Loki plodded along, the ribbons in his mane bobbing gaily. Alora noticed a few upraised eyebrows as she passed by. She'd decided that when she went back to the Livery she'd tell Duran that he was merrily hopscotching to the Underrealms by showing favoritism to her horse. His religious beliefs were obscure (he did let her stay at The Livery,after all) but the threat of burning in eternal fire should easily outweigh the ponderous bulk of unrequited puppy love.
The rich,smoky aroma of meat caught her attention. She pulled Loki up in front of a tiny stall occupied by a man in a flowing red robe with one of those strangely curved swords strapped to his side. She recognised him as being from the Sand Flats, a place her people had called "The Saties."
The inhabitants there spoke a strange tongue and had skin as hard and brown as beef jerky. Their horses were small, with oddly dished faces, and moved with a stunning quickness. She'd never gone intoThe Saties because, according to everyone she'd ever overheard, there was nothing there but sand and these strange people who thrived in the empty heat.
The man smiled at her. His teeth were a startling white against his leathered face and his black eyes glittered with the optimism of the merchant trying to turn a coin. He'd dug a long pit and filled it with slow burning wood. A grill made of steel bars was fashioned across the top. On these, rested skewers of spiced meat.
The man waved his hand in a grand gesture over the pit.
"Kefti." He informed her proudly. She studied him,confused. Kefti was either "hello", the meat on the rack, or the ever possible, "Get away, you demon bitch".
"Okay." She nodded and pulled two copper pieces from her purse. It was probably too much but she tossed them to him anyway. He caught them,smiled, and handed her one of the skewers.
"Maybe I should move to the Sand Flats." She thought as she marveled at the simple exchange. "Not speaking the language isn't that big of a barrier."
She took a bite of the meat. Her first impression was she'd stuck a piece of burning wood into her mouth. Her eyes teared instantly and she choked. She leaned forward off of Loki and spit out meat along with strings of saliva as her mouth desperately worked to rid itself of the fiery taste.
"Poisoned! Oh shit,I've been poisoned!" She thought frantically. Her mouth was on fire. Her throat worked as tears dripped from her face. A rush of heat enveloped her back as though someone had tossed a burning blanket over her.
She felt a nudge at her leg and opened one burning eye to see the merchant holding out a bowl, his face frantic. She snatched it and poured the liquid down her throat. It was thick and sour-tasting with just a hint of sweetness. The scalding heat slowly receded and she shuddered. She groped for Loki's mane and managed to pull herself upright. The merchant stared at her,frozen.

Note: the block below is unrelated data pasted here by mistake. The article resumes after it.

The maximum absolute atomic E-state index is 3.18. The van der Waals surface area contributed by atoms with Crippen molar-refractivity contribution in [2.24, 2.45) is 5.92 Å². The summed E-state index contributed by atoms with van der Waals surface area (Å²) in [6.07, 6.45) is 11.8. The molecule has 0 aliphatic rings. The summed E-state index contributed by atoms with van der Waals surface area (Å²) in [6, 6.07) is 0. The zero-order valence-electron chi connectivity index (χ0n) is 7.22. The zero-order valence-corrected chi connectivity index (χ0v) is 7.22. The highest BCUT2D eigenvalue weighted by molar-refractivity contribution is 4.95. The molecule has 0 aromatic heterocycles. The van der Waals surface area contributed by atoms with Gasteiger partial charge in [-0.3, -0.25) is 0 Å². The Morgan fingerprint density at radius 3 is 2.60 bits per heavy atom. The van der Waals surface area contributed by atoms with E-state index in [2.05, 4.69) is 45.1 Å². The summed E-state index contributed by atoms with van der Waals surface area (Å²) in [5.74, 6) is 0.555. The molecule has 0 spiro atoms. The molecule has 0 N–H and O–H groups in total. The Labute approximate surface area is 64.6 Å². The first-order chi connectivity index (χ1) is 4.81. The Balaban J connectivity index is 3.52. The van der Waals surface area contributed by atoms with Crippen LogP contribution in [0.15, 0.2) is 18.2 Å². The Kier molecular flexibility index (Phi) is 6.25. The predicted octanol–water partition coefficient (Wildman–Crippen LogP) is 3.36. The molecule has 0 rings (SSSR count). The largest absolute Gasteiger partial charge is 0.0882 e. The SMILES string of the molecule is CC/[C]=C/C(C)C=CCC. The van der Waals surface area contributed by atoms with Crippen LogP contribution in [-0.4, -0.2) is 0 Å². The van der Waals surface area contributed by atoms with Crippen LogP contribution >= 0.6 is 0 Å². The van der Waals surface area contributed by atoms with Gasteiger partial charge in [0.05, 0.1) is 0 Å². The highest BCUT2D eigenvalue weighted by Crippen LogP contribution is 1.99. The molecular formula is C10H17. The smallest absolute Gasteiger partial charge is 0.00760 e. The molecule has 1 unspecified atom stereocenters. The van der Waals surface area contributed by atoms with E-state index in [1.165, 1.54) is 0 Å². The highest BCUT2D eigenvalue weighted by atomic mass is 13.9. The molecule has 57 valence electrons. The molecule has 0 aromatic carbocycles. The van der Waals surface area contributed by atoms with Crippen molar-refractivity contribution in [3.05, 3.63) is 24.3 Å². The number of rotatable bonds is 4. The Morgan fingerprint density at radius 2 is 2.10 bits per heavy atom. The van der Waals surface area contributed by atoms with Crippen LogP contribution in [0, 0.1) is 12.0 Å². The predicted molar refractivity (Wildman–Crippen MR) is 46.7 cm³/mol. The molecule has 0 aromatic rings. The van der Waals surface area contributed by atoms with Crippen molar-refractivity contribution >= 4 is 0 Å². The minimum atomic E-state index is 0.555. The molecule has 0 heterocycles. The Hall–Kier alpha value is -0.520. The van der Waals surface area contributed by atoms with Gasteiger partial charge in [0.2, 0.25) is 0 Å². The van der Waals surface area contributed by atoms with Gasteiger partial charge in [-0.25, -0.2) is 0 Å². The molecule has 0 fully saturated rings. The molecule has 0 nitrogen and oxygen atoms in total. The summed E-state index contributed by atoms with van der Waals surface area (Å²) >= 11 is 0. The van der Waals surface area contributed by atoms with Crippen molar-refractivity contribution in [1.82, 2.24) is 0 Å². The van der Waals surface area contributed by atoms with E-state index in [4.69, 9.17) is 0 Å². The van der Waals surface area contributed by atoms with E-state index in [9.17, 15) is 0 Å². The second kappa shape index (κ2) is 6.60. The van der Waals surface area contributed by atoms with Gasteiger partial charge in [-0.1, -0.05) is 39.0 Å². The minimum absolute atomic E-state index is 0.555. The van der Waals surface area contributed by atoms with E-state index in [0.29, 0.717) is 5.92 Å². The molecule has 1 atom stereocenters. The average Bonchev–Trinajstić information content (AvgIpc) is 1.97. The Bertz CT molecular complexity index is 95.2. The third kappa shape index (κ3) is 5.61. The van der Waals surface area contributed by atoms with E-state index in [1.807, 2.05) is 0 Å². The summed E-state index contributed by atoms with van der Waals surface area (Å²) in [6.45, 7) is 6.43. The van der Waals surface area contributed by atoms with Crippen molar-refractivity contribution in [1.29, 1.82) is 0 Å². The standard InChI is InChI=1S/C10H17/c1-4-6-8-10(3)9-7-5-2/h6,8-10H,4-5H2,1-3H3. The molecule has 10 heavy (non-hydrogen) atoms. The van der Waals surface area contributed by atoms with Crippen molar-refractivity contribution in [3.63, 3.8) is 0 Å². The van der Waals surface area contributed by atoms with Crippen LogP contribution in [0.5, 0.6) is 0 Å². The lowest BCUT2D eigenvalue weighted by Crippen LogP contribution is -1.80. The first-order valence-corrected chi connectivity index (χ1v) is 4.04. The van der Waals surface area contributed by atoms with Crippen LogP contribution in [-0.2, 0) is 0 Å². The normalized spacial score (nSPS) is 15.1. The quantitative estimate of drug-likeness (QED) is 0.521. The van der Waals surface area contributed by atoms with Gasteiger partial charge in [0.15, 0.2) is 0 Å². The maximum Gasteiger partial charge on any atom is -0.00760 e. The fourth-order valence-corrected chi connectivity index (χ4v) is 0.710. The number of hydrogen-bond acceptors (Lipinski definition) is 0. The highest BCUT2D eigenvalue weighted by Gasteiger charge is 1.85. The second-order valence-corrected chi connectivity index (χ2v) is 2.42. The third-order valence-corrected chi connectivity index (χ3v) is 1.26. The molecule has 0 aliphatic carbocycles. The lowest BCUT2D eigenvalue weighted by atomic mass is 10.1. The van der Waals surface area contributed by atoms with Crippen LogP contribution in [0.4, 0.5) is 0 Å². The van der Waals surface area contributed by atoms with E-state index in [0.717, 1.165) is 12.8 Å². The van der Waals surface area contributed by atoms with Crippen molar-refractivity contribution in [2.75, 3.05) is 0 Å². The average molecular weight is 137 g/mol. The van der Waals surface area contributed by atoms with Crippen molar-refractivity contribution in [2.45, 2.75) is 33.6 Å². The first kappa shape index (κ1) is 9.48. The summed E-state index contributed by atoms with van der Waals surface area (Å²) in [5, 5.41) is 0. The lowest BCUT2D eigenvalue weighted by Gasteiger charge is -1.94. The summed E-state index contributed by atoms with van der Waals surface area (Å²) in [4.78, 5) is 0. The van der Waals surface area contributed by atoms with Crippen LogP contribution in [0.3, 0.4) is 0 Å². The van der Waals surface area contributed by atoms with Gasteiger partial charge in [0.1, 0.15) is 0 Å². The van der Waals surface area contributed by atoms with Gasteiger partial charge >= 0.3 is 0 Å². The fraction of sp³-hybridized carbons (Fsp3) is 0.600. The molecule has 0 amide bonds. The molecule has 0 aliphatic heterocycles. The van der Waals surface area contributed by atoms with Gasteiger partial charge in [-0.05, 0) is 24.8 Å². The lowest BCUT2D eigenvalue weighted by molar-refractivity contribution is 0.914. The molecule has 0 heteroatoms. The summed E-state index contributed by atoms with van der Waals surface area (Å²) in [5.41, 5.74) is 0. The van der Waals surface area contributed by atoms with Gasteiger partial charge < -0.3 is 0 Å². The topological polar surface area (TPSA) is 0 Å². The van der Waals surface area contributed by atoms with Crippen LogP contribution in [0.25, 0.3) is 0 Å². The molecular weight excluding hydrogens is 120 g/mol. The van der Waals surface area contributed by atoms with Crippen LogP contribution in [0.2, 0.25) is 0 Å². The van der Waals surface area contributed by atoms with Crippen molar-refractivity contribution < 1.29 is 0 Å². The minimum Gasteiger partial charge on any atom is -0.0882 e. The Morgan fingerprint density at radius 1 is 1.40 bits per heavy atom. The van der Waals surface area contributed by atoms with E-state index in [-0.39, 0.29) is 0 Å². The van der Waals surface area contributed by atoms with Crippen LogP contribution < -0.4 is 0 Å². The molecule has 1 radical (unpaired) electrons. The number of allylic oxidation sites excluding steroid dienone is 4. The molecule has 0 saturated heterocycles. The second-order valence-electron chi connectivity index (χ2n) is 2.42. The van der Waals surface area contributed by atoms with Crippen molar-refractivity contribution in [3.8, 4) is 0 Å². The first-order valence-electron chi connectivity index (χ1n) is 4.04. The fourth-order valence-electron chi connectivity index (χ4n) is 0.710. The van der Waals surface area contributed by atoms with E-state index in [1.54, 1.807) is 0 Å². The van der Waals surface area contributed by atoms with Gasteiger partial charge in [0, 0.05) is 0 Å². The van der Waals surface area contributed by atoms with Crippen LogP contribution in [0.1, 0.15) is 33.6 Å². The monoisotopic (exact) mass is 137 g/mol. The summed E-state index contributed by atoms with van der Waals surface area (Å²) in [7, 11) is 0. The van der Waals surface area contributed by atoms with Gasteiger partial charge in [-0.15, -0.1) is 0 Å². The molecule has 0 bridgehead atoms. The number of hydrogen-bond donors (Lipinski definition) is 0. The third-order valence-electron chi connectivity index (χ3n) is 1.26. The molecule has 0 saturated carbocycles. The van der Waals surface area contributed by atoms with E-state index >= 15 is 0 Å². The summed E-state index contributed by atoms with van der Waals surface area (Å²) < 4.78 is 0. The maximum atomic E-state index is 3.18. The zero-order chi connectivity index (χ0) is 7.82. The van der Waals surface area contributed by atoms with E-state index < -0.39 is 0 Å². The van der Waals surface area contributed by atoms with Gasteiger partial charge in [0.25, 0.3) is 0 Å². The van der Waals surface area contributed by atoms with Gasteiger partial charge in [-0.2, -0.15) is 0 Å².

"Kefti." He gave her a helpless smile and shrugged. She handed him back the bowl and gave him a weak smile in return. "Kefti." She repeated.
Her voice wasn't much more than a ragged whisper. She said the word with an equal amount of awe and respect. The fire was gone but it had left a raw feeling in her throat. She wondered if the spicy meat had peeled some of the coating off her tongue.
With shaking hands,she gathered up Loki's reins. He hadn't been very impressed with her brush with death. His head was down as he contemplated his hooves. She nudged him with her heels and he grunted irritably and started to shuffle along. His ears bobbed along with each step and his head dropped lower and lower.
"He's drunk." She realized with dismay. What was she going to do if he just dropped out from under her? This was a definite sign from above or below, take your pick,to call it a day.
The sun was still viciously bright and Alora noticed her tanned skin had taken on reddish overtones. She wasn't sure though if that was from the sun or the spiced meat. Her lips and throat still burned. No wonder no one ventured into The Saties. The blinding heat, the little slat-sided rat quick horses, the rapid twisty language, and the strange peppery food. They were a people that, instead of being broken by the sun and sand, had become a part of it. That level of adaptability was beyond her comprehension.
Yes,she'd had more than her fair share of the sun and so had Loki. He was plodding now,his ribbons limp in the heat. He looked like the world's largest and most ill-tempered pony. She decided to head back to the Livery and let Duran cool him out.
She'd ask Duran to bed Loki especially deep tonight (and oh he would, probably pile hay right up to Loki's asshole in an attempt to win her undying devotion. A backup plan in case the ribbons failed). She realized Loki wasn't the only one in a pissy mood. And she hadn't even had a drink.